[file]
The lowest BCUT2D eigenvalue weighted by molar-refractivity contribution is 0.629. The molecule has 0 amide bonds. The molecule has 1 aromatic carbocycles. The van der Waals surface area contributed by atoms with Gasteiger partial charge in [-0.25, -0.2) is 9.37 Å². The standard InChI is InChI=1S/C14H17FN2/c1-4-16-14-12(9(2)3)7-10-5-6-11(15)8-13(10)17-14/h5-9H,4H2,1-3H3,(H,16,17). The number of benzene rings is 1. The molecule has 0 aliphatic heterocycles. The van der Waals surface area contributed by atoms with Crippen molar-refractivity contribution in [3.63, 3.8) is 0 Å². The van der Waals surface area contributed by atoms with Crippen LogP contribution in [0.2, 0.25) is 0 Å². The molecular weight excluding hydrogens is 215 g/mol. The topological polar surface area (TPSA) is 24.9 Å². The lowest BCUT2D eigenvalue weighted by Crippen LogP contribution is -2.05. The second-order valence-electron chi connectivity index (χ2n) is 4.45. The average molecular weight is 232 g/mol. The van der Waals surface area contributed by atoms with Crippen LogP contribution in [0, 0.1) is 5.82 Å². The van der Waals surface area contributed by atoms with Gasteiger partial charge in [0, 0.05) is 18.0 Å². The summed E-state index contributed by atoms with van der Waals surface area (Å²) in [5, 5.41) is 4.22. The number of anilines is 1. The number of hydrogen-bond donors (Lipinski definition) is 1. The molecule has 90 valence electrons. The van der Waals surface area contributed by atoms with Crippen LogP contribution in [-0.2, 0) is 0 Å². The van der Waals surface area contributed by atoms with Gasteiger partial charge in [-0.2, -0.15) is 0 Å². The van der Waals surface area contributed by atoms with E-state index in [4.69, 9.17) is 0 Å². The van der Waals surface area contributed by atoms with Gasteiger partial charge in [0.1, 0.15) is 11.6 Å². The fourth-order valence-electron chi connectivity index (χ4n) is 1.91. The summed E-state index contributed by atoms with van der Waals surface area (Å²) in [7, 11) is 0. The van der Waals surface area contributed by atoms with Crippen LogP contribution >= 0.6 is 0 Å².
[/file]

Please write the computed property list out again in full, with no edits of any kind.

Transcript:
The lowest BCUT2D eigenvalue weighted by molar-refractivity contribution is 0.629. The molecule has 0 amide bonds. The molecule has 1 aromatic carbocycles. The van der Waals surface area contributed by atoms with Gasteiger partial charge in [-0.25, -0.2) is 9.37 Å². The standard InChI is InChI=1S/C14H17FN2/c1-4-16-14-12(9(2)3)7-10-5-6-11(15)8-13(10)17-14/h5-9H,4H2,1-3H3,(H,16,17). The number of benzene rings is 1. The molecule has 0 aliphatic heterocycles. The van der Waals surface area contributed by atoms with Crippen molar-refractivity contribution in [3.63, 3.8) is 0 Å². The van der Waals surface area contributed by atoms with Crippen LogP contribution in [0.2, 0.25) is 0 Å². The molecular weight excluding hydrogens is 215 g/mol. The topological polar surface area (TPSA) is 24.9 Å². The lowest BCUT2D eigenvalue weighted by Crippen LogP contribution is -2.05. The second-order valence-electron chi connectivity index (χ2n) is 4.45. The average molecular weight is 232 g/mol. The van der Waals surface area contributed by atoms with Crippen LogP contribution in [0, 0.1) is 5.82 Å². The van der Waals surface area contributed by atoms with Gasteiger partial charge in [0, 0.05) is 18.0 Å². The summed E-state index contributed by atoms with van der Waals surface area (Å²) in [5, 5.41) is 4.22. The number of anilines is 1. The number of hydrogen-bond donors (Lipinski definition) is 1. The molecule has 90 valence electrons. The van der Waals surface area contributed by atoms with Crippen LogP contribution in [-0.2, 0) is 0 Å². The van der Waals surface area contributed by atoms with Gasteiger partial charge in [-0.2, -0.15) is 0 Å². The van der Waals surface area contributed by atoms with E-state index in [4.69, 9.17) is 0 Å². The van der Waals surface area contributed by atoms with Gasteiger partial charge in [0.1, 0.15) is 11.6 Å². The fourth-order valence-electron chi connectivity index (χ4n) is 1.91. The summed E-state index contributed by atoms with van der Waals surface area (Å²) in [7, 11) is 0. The van der Waals surface area contributed by atoms with Crippen LogP contribution >= 0.6 is 0 Å².